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IRS Form 941 

Contents1 What Is IRS Form 941: Employer’s Quarterly Federal

What Is IRS Form 941: Employer’s Quarterly Federal Tax Return?

The IRS Form 941, also known as the Employer’s Quarterly Federal Tax Return, is used by employers in the US to report tax withheld from employee salaries like federal income tax, Medicare tax, and social security tax.

As per federal law, employers in the United States must withhold a certain amount of tax from an employee’s pay every time they pay a wage.

The IRS Form 941 is essentially a consolidated version of two tax collections brought into effect in 1950:

  • Form W-1 (Return of Income Tax Withheld on Wages) used to report federal income withholding
  • Form SS-1 for reporting Social Security tax withholding

Who Needs to File IRS Form 941?

Any business in the United States that withholds income tax, Medicare tax, and Social Security tax must file Form 941. 

If any of the elements below apply to your business payroll, you must file Form 941.

  • Federal income tax withholdings
  • Wages paid to employees
  • Share of social security and Medicare taxes of both employer and employees
  • Any additional Medicare tax withholdings
  • Current quarter adjustments like tips, life insurance, sick pay
  • Payroll tax credit for small businesses

Although most businesses need to file Form 941, there are exceptions like:

  • If the employer has received been notified to file form 944 (Employer’s Annual Federal Tax Return)
  • Seasonal businesses don’t need to file it for quarters in which they have no tax liability
  • Employers of household employees need to file a Schedule H (Form 1040)
  • Employers of farm employees should file Form 943 (Employer’s Annual Federal Tax Return for Agricultural Employees)
  • Small businesses that have an annual liability for employment taxes of less than $1000 need to file Form 944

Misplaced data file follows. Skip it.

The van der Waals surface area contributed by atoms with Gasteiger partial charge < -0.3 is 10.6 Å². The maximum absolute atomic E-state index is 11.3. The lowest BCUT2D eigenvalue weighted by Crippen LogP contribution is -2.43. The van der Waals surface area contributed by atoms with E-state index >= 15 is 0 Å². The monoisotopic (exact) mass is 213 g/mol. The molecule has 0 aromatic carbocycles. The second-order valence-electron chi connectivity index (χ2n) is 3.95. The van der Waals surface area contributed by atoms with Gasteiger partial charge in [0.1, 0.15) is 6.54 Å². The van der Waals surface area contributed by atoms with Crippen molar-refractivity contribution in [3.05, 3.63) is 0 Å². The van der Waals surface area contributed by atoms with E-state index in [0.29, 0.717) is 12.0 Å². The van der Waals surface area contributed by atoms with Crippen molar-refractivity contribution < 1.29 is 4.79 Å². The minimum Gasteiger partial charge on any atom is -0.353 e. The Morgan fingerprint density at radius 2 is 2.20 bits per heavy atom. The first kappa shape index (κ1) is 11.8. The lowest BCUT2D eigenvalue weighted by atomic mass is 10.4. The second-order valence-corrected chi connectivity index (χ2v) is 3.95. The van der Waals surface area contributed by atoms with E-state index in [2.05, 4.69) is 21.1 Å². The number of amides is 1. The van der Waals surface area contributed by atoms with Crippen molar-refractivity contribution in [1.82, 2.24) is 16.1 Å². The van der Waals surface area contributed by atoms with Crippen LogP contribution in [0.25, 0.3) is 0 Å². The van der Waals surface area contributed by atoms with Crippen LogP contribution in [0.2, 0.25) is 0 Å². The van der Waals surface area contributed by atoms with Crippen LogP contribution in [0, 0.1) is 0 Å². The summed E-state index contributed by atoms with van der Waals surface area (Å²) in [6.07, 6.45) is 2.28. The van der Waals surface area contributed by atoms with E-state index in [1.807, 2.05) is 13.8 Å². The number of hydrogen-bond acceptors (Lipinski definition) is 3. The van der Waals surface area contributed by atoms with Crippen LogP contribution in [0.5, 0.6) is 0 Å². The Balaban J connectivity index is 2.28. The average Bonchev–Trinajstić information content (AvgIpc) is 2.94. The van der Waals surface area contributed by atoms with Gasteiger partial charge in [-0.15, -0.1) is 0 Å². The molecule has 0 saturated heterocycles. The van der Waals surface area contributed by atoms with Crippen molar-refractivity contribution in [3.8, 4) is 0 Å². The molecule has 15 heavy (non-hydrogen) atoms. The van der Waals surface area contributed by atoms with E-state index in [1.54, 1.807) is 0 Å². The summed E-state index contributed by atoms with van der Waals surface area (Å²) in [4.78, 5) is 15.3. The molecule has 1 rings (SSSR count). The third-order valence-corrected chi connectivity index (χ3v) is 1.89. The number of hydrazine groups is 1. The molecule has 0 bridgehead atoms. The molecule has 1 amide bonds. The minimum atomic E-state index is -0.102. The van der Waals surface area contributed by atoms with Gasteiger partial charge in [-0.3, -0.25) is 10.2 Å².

However, businesses that do not fall under these exceptions need to file IRS Form 941 every quarter, whether or not they have paid wages for the quarter. 

How Often Does The IRS Update Form 941?

The IRS updates Form 941 once every year to reflect changes in tax legislation, policy, and reporting requirements. For example, the last update in 2021 was centered around the Early Termination of the Employee Retention Credit. 

Requirements to Fill out Form 941

requirements to fill out form 941

To fill out Form 941, you’ll need the following information:

  • Employer Identification Number (EIN)
  • Business name and address
  • Reporting Quarter
  • Number of employees 
  • The total wages paid
  • Total federal tax deducted from employee paychecks
  • Social Security and Medicare taxes for both the employer’s and employees’ contributions
  • Any adjustments for tips or sick pay
  • Tax due or overpayment

How to File Form 941? 

irs form 941

Form 941, the Employer’s Quarterly Federal Tax Return, consists of 5 main parts. Each part requests information about the business or explains the tax deposit process for employment taxes. 

It is crucial that businesses report their tax liability within the deadline for each quarter and also ensure that they report the actual tax liability. The IRS can penalize businesses if the above is not followed and charge 5% of the total tax due for the months the return is not filed up to 5 months. 

The deadlines for filing the IRS Form 941 are:

  • April 30 for Q1 (January – March)
  • July 31 for Q2 (April – June)
  • October 31 for Q3 (July – September)
  • January 31 for Q4 (October – December of the previous year)

The deadline moves to the next business day if these dates fall on a federal holiday or weekend.

Moving on to the five parts of Form 941 and how to file it. 

Part 1

On this page, the employer needs to update information about the total number of employees, total wages paid, and any additional tips and calculate the total federal income tax withheld from employee paychecks.  

If you have overpaid in the previous quarter, you can check the box on Line 15 to specify your preference to apply the excess amount to the next return or get a refund. You should check only one box. If you check both boxes, the IRS generally applies it to your next return. 

Part 2

In this section, you disclose the particular quarter’s tax liability and deposit schedule. Your tax liability will either be semi-weekly or monthly. 

For monthly depositors (taxes are $50,000 or less unless the next-day deposit rule applies), check the monthly depositor box on Line 16 and detail your monthly tax liability based on wages paid dates. Your total tax liability for the quarter should match the total tax on Line 12.